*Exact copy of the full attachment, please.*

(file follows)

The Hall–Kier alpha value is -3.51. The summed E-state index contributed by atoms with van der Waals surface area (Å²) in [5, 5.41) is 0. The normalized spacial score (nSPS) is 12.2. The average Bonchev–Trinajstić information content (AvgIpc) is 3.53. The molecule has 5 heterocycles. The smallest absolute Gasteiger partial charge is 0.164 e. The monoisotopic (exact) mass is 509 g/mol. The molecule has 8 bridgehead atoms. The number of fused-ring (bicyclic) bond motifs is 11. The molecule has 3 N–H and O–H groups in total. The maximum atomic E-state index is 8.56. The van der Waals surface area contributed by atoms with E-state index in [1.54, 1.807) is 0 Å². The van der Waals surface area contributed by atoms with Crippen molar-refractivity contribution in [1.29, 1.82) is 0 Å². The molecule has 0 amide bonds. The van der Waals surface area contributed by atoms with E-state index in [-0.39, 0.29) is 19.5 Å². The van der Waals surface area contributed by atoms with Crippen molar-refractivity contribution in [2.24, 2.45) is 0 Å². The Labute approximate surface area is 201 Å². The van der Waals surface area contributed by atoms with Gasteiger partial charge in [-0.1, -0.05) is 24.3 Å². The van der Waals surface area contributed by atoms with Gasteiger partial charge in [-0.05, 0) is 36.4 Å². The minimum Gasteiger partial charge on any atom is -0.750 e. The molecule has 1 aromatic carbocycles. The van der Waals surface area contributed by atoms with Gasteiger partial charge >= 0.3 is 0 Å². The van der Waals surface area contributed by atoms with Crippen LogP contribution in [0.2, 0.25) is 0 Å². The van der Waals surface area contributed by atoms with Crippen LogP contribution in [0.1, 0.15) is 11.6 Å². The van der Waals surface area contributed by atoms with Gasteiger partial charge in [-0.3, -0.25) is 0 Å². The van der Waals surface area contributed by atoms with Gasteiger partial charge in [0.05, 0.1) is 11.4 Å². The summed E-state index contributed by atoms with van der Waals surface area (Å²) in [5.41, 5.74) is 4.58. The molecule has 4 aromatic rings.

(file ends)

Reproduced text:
The Hall–Kier alpha value is -3.51. The summed E-state index contributed by atoms with van der Waals surface area (Å²) in [5, 5.41) is 0. The normalized spacial score (nSPS) is 12.2. The average Bonchev–Trinajstić information content (AvgIpc) is 3.53. The molecule has 5 heterocycles. The smallest absolute Gasteiger partial charge is 0.164 e. The monoisotopic (exact) mass is 509 g/mol. The molecule has 8 bridgehead atoms. The number of fused-ring (bicyclic) bond motifs is 11. The molecule has 3 N–H and O–H groups in total. The maximum atomic E-state index is 8.56. The van der Waals surface area contributed by atoms with E-state index in [1.54, 1.807) is 0 Å². The van der Waals surface area contributed by atoms with Crippen molar-refractivity contribution in [1.29, 1.82) is 0 Å². The molecule has 0 amide bonds. The van der Waals surface area contributed by atoms with E-state index in [-0.39, 0.29) is 19.5 Å². The van der Waals surface area contributed by atoms with Crippen molar-refractivity contribution in [2.24, 2.45) is 0 Å². The Labute approximate surface area is 201 Å². The van der Waals surface area contributed by atoms with Gasteiger partial charge in [-0.1, -0.05) is 24.3 Å². The van der Waals surface area contributed by atoms with Gasteiger partial charge in [-0.05, 0) is 36.4 Å². The minimum Gasteiger partial charge on any atom is -0.750 e. The molecule has 1 aromatic carbocycles. The van der Waals surface area contributed by atoms with Gasteiger partial charge >= 0.3 is 0 Å². The van der Waals surface area contributed by atoms with Crippen LogP contribution in [0.2, 0.25) is 0 Å². The van der Waals surface area contributed by atoms with Crippen LogP contribution in [0.1, 0.15) is 11.6 Å². The van der Waals surface area contributed by atoms with Gasteiger partial charge in [-0.3, -0.25) is 0 Å². The van der Waals surface area contributed by atoms with Gasteiger partial charge in [0.05, 0.1) is 11.4 Å². The summed E-state index contributed by atoms with van der Waals surface area (Å²) in [5.41, 5.74) is 4.58. The molecule has 4 aromatic rings.